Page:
The one scene that Virgin’s PR folks always used to show that this game totally wasn’t for kids is the one where a genial group of barnyard animals is turned to the dark side by the Malevolator. Sure, the resident cow had a bit of a creepy affection for the milking machine, but that’s nothing compared to her “evil” state, where she’s pinned to the wall in full leather bondage gear, complete with pierced udders, and begs for punishment at the hands of a dominatrix sheep. It’s not as shocking as it thinks it is, but some of the dialogue is amusing.
But for all of the clever characters and strange puzzles and outstanding voice acting, it’s pretty disappointing that most of the writing just isn’t terribly good. There’s an awful lot of dialogue, but rather than enhancing the mood, it brings the pace to a screeching halt. It’s never insufferable, it’s just rarely any funny, at least compared to a good LucasArts or Sierra game. It’s actually the second half of the game which shines in this regard, since there’s far less yammering.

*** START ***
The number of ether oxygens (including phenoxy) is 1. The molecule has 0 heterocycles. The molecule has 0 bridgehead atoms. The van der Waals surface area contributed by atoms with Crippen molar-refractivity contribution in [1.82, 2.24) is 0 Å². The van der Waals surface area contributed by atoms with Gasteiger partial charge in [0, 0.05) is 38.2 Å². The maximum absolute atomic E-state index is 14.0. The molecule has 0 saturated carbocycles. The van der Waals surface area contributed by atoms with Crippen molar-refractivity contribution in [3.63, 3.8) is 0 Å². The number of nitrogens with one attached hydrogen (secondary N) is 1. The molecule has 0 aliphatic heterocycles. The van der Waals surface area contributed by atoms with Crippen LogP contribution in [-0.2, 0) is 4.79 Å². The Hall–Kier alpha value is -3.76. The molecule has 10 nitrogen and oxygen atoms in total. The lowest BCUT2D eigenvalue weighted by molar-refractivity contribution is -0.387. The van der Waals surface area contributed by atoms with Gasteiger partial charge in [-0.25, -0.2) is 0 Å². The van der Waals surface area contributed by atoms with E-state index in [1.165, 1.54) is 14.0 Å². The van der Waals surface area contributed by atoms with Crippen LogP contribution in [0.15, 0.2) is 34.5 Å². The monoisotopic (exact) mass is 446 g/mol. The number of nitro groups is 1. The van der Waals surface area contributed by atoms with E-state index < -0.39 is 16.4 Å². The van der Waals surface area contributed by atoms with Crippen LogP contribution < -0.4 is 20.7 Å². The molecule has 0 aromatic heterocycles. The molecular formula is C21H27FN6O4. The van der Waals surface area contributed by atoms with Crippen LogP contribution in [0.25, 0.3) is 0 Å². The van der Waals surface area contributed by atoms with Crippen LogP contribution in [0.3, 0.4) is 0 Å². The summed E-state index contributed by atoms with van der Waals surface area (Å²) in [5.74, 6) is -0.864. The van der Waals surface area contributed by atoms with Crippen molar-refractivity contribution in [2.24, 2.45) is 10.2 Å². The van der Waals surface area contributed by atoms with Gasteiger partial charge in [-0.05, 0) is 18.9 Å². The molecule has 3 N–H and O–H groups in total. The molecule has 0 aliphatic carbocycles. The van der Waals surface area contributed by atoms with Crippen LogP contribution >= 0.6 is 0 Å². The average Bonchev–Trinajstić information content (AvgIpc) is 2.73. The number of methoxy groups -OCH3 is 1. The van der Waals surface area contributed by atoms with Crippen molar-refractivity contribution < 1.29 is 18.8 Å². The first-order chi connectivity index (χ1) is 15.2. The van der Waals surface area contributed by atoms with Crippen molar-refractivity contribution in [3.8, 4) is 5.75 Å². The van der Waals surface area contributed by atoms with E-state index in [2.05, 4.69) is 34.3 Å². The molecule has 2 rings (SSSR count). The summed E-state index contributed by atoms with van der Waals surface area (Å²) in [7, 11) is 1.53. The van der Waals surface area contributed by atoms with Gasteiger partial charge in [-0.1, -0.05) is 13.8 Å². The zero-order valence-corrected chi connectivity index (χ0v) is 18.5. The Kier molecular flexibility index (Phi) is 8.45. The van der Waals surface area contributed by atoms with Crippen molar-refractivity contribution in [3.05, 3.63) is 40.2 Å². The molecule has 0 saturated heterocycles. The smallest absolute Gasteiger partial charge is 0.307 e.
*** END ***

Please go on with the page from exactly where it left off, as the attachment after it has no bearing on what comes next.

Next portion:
A good portion of the blame can be shifted on Drew himself, who, as a straight man, is more a pill than anything. Christopher Lloyd is an amazingly talented actor, with his roles in Taxi and Back to the Future being some of the most memorable in the past several decades, but he delivers his lines with a curious lack of enthusiasm. It’s also never entirely clear why Drew is so invested in saving Cutopia. Sure, he wants to escape, but he hates Fluffy Fluffy Bun Bun and all her friends. And for all of the dramatic weight that the introduction places behind Flux in being a truly amazing breakout character, like his creator, he’s also pretty boring.